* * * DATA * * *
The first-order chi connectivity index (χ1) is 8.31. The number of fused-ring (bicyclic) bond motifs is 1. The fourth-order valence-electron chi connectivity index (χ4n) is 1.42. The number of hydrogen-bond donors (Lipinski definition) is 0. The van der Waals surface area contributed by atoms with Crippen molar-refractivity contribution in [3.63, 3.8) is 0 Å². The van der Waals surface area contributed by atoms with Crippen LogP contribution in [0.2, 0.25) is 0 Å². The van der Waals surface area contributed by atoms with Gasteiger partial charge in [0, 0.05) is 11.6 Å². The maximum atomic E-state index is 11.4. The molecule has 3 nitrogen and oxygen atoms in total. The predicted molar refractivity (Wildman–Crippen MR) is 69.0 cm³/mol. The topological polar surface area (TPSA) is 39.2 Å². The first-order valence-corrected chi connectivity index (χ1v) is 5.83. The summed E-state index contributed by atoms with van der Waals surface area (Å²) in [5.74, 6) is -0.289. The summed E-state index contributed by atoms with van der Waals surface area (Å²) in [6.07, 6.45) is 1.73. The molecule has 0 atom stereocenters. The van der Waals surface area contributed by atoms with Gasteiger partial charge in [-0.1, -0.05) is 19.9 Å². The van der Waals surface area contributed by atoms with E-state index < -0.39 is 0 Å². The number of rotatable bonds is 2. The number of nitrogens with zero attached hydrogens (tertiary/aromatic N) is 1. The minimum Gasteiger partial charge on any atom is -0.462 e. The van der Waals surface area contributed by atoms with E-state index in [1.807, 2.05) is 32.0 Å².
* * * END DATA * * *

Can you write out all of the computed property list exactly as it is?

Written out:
The first-order chi connectivity index (χ1) is 8.31. The number of fused-ring (bicyclic) bond motifs is 1. The fourth-order valence-electron chi connectivity index (χ4n) is 1.42. The number of hydrogen-bond donors (Lipinski definition) is 0. The van der Waals surface area contributed by atoms with Crippen molar-refractivity contribution in [3.63, 3.8) is 0 Å². The van der Waals surface area contributed by atoms with Crippen LogP contribution in [0.2, 0.25) is 0 Å². The van der Waals surface area contributed by atoms with Gasteiger partial charge in [0, 0.05) is 11.6 Å². The maximum atomic E-state index is 11.4. The molecule has 3 nitrogen and oxygen atoms in total. The predicted molar refractivity (Wildman–Crippen MR) is 69.0 cm³/mol. The topological polar surface area (TPSA) is 39.2 Å². The first-order valence-corrected chi connectivity index (χ1v) is 5.83. The summed E-state index contributed by atoms with van der Waals surface area (Å²) in [5.74, 6) is -0.289. The summed E-state index contributed by atoms with van der Waals surface area (Å²) in [6.07, 6.45) is 1.73. The molecule has 0 atom stereocenters. The van der Waals surface area contributed by atoms with Gasteiger partial charge in [-0.1, -0.05) is 19.9 Å². The van der Waals surface area contributed by atoms with E-state index < -0.39 is 0 Å². The number of rotatable bonds is 2. The number of nitrogens with zero attached hydrogens (tertiary/aromatic N) is 1. The minimum Gasteiger partial charge on any atom is -0.462 e. The van der Waals surface area contributed by atoms with E-state index in [1.807, 2.05) is 32.0 Å².